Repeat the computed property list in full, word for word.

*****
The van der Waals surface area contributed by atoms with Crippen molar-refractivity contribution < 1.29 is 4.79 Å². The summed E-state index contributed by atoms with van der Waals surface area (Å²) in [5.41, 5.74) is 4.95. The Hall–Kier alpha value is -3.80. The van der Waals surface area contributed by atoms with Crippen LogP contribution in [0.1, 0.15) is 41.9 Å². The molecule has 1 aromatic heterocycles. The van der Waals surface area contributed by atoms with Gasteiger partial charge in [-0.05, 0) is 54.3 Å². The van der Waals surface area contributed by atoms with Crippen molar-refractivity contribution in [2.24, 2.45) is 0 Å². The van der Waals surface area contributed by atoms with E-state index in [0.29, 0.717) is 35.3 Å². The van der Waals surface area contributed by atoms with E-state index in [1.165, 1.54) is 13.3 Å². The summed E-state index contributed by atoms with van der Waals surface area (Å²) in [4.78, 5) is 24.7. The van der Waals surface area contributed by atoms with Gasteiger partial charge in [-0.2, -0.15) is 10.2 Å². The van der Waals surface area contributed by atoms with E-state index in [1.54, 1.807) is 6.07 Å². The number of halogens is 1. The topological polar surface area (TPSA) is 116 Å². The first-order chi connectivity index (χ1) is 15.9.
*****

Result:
The van der Waals surface area contributed by atoms with Crippen molar-refractivity contribution < 1.29 is 4.79 Å². The summed E-state index contributed by atoms with van der Waals surface area (Å²) in [5.41, 5.74) is 4.95. The Hall–Kier alpha value is -3.80. The van der Waals surface area contributed by atoms with Crippen LogP contribution in [0.1, 0.15) is 41.9 Å². The molecule has 1 aromatic heterocycles. The van der Waals surface area contributed by atoms with Gasteiger partial charge in [-0.05, 0) is 54.3 Å². The van der Waals surface area contributed by atoms with Crippen molar-refractivity contribution in [2.24, 2.45) is 0 Å². The van der Waals surface area contributed by atoms with E-state index in [0.29, 0.717) is 35.3 Å². The van der Waals surface area contributed by atoms with E-state index in [1.165, 1.54) is 13.3 Å². The summed E-state index contributed by atoms with van der Waals surface area (Å²) in [4.78, 5) is 24.7. The van der Waals surface area contributed by atoms with Gasteiger partial charge in [-0.2, -0.15) is 10.2 Å². The van der Waals surface area contributed by atoms with E-state index in [1.54, 1.807) is 6.07 Å². The number of halogens is 1. The topological polar surface area (TPSA) is 116 Å². The first-order chi connectivity index (χ1) is 15.9.